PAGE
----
Florence and Michael, the season’s two most destructive hurricanes, not only caused death and devastation across the Southeast, but also put billions of dollars in commercial real estate financing in the Carolinas and Florida at risk.
Florence made landfall as a Category 1 hurricane on September 14 and caused more than 50 deaths across North Carolina, South Carolina and Virginia, while Michael slammed the Florida Panhandle as a Category 4 storm on October 10 and caused some 45 deaths across several states.
Prior to Michael’s landfall, Moody’s Investor Service identified $4.4 billion of commercial mortgage loans secured by 543 properties, mostly retail and multifamily, as being under threat. Looking at securitized commercial mortgages, Morningstar found 211 properties backing $1.2 billion to be in the storm’s path.
With climate scientists warning of an increase in hurricane activity, hurricanes continue to be a serious risk factor for real estate owners, developers and lenders, as well as investors with exposure to properties in hurricane-prone parts of the country.
Florida Lenders at Risk
CrediFi data shows that from 2015-2018, the biggest commercial real estate lenders in Bay County, Florida, one of 35 counties placed under a state of emergency when Hurricane Michael was approaching, include CBRE, Walker & Dunlop and Home BancShares, the Arkansas-based holding company of Centennial Bank.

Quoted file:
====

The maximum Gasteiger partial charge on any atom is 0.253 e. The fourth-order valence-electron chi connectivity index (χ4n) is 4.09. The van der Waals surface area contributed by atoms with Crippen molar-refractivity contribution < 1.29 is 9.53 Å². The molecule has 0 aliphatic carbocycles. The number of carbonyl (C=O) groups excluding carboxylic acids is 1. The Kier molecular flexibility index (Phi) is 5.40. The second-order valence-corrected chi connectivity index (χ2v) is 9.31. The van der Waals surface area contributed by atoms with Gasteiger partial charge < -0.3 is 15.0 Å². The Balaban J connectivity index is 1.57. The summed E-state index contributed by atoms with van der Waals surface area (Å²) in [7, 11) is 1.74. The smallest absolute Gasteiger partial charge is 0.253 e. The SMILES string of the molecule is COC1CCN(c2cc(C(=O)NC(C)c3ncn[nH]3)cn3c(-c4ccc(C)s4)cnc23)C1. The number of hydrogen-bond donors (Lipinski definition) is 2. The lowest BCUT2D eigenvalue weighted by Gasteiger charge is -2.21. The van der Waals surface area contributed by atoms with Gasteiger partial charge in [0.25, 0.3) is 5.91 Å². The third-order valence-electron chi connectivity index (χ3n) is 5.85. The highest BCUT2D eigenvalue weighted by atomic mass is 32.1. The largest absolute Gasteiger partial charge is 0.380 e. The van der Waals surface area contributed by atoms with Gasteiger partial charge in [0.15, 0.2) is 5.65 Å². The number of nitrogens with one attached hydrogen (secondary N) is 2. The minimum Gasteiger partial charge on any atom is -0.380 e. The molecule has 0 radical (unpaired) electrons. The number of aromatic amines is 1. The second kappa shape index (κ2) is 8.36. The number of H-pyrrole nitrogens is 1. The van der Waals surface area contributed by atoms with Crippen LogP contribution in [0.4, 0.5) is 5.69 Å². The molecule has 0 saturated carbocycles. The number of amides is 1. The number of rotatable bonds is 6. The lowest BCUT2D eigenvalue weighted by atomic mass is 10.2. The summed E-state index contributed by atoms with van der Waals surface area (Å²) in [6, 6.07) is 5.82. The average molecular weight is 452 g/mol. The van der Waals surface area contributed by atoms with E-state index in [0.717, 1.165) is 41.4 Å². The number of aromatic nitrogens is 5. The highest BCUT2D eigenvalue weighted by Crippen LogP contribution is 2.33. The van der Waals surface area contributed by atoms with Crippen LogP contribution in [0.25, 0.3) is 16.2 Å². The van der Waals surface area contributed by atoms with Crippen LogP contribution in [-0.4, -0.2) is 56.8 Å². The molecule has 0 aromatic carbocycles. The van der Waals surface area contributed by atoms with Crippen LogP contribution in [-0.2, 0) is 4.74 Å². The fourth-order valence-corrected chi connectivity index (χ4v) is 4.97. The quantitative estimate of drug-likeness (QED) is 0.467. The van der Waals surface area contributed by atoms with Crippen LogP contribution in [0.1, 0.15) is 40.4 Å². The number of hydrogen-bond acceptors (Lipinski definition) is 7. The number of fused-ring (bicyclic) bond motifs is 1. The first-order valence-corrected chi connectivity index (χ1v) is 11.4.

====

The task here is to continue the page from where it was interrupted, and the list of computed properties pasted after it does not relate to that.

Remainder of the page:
This year’s Bay County loans include a $33.7 million Freddie Mac loan originated by Walker & Dunlop in January for Ashley at Breakfast Point, Coastal Ridge Real Estate’s 360-unit luxury apartment complex at 9700 Panama City Beach Parkway in Panama City Beach. The loan matures in January 2028.
After Hurricane Irma in 2017, Morningstar identified $26.6 billion of securitized commercial mortgages in Florida as being at risk. Irma is estimated to have caused as much as $65 billion in insured and uninsured losses for residential and commercial properties across five states.
Impact of Hurricane Florence
In the wake of Florence, Morningstar Credit Ratings said some $1.49 billion in securitized commercial mortgages were potentially at elevated risk because of major damage, mainly in North Carolina’s Cumberland and New Hanover counties, with combined exposure of $1.05 billion.
Though the investment research company did not expect waves of loan defaults as a result of Florence, it said flood damage could prevent some existing loans from being refinanced and jeopardize the payoff of roughly $51.5 million in securitized loans that mature over the next 12 months.
Since 2011, some 1,383 commercial-backed loans valued at $20 billion have been underwritten in the area ravaged by Florence.
And the hurricane season isn’t over yet.
“The National Hurricane Center has plopped an ‘X’ on the map and a cone that shows a disturbance out in the Atlantic that, if you extrapolate the cone way, way outward, takes it on a path toward Florida,” the Miami Herald reported Saturday.
The hurricane center said over the weekend that the disturbance was located east of the Lesser Antilles and “has a low chance of forming into a tropical or subtropical cyclone over the SW Atlantic Ocean” in the middle of this week.
The Atlantic hurricane season ends Nov. 30.
See which South Florida lenders have the greatest number of CRE loans at risk. View the Miami 2018 CRE lending report.